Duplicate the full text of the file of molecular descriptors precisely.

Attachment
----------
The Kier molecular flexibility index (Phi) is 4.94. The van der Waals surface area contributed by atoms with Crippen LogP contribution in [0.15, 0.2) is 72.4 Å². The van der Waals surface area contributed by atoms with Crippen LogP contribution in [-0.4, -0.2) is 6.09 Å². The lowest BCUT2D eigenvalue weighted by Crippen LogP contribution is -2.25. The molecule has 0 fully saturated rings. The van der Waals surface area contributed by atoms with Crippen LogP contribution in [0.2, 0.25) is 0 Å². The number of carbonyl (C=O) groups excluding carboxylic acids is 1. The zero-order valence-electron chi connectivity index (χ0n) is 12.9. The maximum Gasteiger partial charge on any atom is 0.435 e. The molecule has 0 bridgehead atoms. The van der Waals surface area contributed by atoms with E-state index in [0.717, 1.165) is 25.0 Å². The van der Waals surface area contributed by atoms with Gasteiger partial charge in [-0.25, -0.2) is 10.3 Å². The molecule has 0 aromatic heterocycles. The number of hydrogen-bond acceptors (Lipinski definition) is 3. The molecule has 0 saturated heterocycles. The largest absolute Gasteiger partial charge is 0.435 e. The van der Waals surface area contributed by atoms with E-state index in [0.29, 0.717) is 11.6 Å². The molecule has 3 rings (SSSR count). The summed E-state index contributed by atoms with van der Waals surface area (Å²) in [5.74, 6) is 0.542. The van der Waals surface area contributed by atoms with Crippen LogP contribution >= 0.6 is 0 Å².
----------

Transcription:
The Kier molecular flexibility index (Phi) is 4.94. The van der Waals surface area contributed by atoms with Crippen LogP contribution in [0.15, 0.2) is 72.4 Å². The van der Waals surface area contributed by atoms with Crippen LogP contribution in [-0.4, -0.2) is 6.09 Å². The lowest BCUT2D eigenvalue weighted by Crippen LogP contribution is -2.25. The molecule has 0 fully saturated rings. The van der Waals surface area contributed by atoms with Crippen LogP contribution in [0.2, 0.25) is 0 Å². The number of carbonyl (C=O) groups excluding carboxylic acids is 1. The zero-order valence-electron chi connectivity index (χ0n) is 12.9. The maximum Gasteiger partial charge on any atom is 0.435 e. The molecule has 0 bridgehead atoms. The van der Waals surface area contributed by atoms with E-state index in [0.717, 1.165) is 25.0 Å². The van der Waals surface area contributed by atoms with Gasteiger partial charge in [-0.25, -0.2) is 10.3 Å². The molecule has 0 aromatic heterocycles. The number of hydrogen-bond acceptors (Lipinski definition) is 3. The molecule has 0 saturated heterocycles. The largest absolute Gasteiger partial charge is 0.435 e. The van der Waals surface area contributed by atoms with E-state index in [0.29, 0.717) is 11.6 Å². The molecule has 3 rings (SSSR count). The summed E-state index contributed by atoms with van der Waals surface area (Å²) in [5.74, 6) is 0.542. The van der Waals surface area contributed by atoms with Crippen LogP contribution >= 0.6 is 0 Å².